While there is debate about the relative importance of different strategies (or even if some should be deleted from or added to the list), most researchers and practitioners agree about a core set of seven strategies: 1. 2. 3. 4. Reading Aloud Closely with Upper Elementary Students. A MiddleWeb Blog The wind seems to go in and out of my sails on a fairly regular basis these days.
Thankfully, throughout my most recent sojourn into the uncharted waters of different reading philosophies, the days, weeks and months that have passed since the implementation of the Common Core Standards have been relatively smooth sailing. There’s a gale here and there. Just yesterday, I was almost ready to abandon ship or at least stage a mutiny. But some old school ideas can bring me back to a safe harbor when the weather is rough. Sharing a story together. Choice Literacy - Articles & Videos - Full Article. I have worked hard over the past ten years to create a culture of reading in my 11th and 12th grade English classes.
From book passes to book talks to daily time devoted to silent reading to an ever-growing classroom library, books are in the forefront of my classroom. As my students will soon be leaving the world of high school, I feel that my class is their last stop -- their last chance to develop a reading habit, to refine their tastes, and challenge themselves as readers before they go to college, enter the workforce or military, or basically, become adults. This is a responsibility that I take with the utmost seriousness.
For the most part, the effort is rewarding to both me and my students. 5 Writing Instruction Fundamentals for Success on... Get ready to say goodbye to standardized bubble tests completed with a #2 pencil.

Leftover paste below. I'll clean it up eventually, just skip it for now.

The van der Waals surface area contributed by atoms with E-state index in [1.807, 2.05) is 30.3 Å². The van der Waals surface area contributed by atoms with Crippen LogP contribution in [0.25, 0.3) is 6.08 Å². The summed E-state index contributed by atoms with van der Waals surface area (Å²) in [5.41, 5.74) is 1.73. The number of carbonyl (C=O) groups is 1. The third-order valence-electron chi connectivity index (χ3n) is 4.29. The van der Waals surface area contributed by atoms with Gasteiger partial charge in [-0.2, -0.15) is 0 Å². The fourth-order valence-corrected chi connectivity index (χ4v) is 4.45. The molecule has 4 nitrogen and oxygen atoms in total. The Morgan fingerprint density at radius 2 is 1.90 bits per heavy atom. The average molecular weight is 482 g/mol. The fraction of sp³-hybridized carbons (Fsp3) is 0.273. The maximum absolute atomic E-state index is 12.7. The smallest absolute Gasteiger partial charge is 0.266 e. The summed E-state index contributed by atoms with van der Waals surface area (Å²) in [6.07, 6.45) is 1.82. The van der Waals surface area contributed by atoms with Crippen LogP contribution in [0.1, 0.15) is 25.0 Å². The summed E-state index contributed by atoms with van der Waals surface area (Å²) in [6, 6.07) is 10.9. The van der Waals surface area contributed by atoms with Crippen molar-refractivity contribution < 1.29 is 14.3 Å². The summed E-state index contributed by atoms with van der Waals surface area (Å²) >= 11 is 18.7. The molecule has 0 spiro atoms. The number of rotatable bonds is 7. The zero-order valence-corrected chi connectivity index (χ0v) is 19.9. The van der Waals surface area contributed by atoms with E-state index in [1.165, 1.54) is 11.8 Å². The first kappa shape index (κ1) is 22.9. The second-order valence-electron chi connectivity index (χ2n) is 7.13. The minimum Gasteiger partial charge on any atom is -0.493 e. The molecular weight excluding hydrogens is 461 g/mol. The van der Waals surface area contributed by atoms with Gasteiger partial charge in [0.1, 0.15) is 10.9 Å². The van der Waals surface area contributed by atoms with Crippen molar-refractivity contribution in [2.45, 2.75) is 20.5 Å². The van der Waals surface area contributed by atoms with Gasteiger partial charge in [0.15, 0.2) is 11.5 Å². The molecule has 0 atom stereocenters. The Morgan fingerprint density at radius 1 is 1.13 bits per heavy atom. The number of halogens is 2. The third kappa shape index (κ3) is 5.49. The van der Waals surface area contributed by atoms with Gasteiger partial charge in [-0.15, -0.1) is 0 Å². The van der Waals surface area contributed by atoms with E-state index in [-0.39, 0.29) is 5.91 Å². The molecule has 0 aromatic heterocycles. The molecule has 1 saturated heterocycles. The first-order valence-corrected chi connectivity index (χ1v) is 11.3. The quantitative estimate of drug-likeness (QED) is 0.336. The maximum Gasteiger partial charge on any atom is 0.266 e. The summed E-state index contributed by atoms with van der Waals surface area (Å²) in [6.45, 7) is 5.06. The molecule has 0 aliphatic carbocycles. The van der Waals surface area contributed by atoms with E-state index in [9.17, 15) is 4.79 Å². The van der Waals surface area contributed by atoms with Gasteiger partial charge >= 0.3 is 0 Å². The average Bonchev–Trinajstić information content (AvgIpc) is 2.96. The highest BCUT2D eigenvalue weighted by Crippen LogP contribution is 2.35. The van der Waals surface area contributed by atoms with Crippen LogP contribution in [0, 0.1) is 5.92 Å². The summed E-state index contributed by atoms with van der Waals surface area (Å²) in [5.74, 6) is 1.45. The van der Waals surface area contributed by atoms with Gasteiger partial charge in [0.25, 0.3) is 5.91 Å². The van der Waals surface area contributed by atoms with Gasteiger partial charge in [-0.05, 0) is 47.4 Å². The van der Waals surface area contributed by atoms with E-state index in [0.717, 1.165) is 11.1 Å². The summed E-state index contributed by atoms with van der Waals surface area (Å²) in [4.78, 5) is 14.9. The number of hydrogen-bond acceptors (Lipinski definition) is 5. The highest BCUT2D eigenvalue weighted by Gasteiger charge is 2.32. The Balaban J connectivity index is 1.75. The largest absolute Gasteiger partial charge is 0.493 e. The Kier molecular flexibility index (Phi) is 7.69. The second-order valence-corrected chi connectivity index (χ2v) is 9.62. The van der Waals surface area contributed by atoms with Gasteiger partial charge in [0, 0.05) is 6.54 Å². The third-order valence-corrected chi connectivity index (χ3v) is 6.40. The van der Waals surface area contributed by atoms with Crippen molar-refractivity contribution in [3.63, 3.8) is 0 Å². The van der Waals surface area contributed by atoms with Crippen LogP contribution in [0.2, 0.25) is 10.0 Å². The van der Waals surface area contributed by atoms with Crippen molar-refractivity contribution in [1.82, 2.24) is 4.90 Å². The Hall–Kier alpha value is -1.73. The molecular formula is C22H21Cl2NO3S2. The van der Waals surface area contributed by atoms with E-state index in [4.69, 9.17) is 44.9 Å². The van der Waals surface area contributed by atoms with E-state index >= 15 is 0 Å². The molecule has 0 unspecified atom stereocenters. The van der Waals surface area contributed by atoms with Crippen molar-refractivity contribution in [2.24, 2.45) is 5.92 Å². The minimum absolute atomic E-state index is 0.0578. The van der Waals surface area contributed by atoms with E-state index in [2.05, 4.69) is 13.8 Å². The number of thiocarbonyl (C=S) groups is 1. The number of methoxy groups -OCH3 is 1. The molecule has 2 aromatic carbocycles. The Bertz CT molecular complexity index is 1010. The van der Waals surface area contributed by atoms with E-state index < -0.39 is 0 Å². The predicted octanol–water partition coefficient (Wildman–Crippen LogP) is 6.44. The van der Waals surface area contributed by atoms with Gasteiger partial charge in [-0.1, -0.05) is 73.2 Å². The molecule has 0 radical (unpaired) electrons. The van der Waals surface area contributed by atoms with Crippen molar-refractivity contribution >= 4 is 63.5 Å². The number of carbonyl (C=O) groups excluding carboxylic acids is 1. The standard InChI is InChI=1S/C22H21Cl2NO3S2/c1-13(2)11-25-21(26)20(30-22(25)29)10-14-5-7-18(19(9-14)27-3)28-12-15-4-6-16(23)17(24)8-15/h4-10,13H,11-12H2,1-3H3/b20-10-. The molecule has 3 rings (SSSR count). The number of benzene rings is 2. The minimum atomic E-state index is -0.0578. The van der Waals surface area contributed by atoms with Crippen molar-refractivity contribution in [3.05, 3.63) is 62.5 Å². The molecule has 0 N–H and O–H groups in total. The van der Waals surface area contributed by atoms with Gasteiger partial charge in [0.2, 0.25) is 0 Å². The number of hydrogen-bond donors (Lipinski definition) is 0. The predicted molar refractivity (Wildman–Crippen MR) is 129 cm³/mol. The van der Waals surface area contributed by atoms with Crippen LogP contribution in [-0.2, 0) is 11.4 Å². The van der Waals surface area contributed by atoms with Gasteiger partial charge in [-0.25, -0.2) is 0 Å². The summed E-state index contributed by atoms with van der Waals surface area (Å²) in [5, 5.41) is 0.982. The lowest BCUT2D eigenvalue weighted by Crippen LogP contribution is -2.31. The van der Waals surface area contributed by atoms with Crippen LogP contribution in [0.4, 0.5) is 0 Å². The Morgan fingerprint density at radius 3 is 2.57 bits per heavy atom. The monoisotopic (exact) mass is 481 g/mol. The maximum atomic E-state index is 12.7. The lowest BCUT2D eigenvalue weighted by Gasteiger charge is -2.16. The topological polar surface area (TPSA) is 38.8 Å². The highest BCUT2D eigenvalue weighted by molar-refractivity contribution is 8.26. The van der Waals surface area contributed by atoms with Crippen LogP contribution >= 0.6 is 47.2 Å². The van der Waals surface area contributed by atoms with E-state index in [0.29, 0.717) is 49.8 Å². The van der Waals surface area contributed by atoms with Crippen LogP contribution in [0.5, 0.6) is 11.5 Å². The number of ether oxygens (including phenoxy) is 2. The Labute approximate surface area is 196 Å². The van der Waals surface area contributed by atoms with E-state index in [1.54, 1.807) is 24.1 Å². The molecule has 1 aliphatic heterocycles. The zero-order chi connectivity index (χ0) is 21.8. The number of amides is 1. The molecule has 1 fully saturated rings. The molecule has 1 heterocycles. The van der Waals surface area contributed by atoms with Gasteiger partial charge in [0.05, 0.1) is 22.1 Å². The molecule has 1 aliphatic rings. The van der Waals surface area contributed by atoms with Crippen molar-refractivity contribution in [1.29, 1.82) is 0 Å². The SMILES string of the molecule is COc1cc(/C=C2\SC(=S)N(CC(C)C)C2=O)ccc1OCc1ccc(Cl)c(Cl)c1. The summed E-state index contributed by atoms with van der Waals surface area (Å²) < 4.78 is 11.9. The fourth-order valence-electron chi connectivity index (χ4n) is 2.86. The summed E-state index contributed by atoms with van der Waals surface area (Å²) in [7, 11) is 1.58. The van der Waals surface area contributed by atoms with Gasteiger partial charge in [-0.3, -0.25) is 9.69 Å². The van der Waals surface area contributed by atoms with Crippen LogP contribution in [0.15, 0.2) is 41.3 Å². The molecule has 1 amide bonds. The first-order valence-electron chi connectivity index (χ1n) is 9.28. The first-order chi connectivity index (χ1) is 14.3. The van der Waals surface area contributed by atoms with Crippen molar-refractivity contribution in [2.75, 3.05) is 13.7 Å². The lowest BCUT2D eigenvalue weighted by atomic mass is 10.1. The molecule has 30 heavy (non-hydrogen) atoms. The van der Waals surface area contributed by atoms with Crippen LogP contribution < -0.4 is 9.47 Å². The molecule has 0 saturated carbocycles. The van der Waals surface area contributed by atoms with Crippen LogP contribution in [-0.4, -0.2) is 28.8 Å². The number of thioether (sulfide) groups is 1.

Computer-based next-generation assessments, which measure students’ mastery of the Common Core, are upping the ante. Why Writing Skills Matter Now More Than Ever With the new PARCC and SBAC assessments on the horizon, educators are concerned about whether their students will be adequately prepared—especially when it comes to writing. 5 Reasons Spelling and Handwriting Support...
While the Common Core State Standards focus on higher-level learning, they do not state the case for every foundational skill—leaving schools with the option of choosing whether to teach essential skills such as spelling and handwriting—which are critical for reading and writing success and act as stepping stones to higher test scores.
You can keep spelling and handwriting in the curriculum and utilize research-based tools to teach these skills explicitly and efficiently without wasting valuable instructional time. Here are five evidence-based reasons for teaching spelling and handwriting explicitly and for carving out about 15 minutes a day in the reading and language arts block for each of these foundational skills: Neuroscience and brain scanning reveal that retrieving spelling patterns in a special word-form area of the left hemisphere activates reading and writing circuitry. Dr. J. Beating Dyslexia, Not Just Coping With It, A FREE Resource. When Bell-Ringers Go Bad: My Quest to Deepen Start-of-Class Activities. Published Online: January 15, 2014 By Kim McCready For most of my 14 years of teaching, I've assigned "bell work" while attending to beginning-of-class duties.
For longer than I care to admit, my bell ringers were bad. Books for Strategy Instruction. There are two types of links on this page: Book Looks and Lit Lessons. The Book Looks are brief in nature, giving a short synopsis of the book and a few possible strengths for strategy instruction. The Lit Lessons are longer, providing even more support and detailed information about teaching possibilities. Inspiring Stories from America's Great Educators.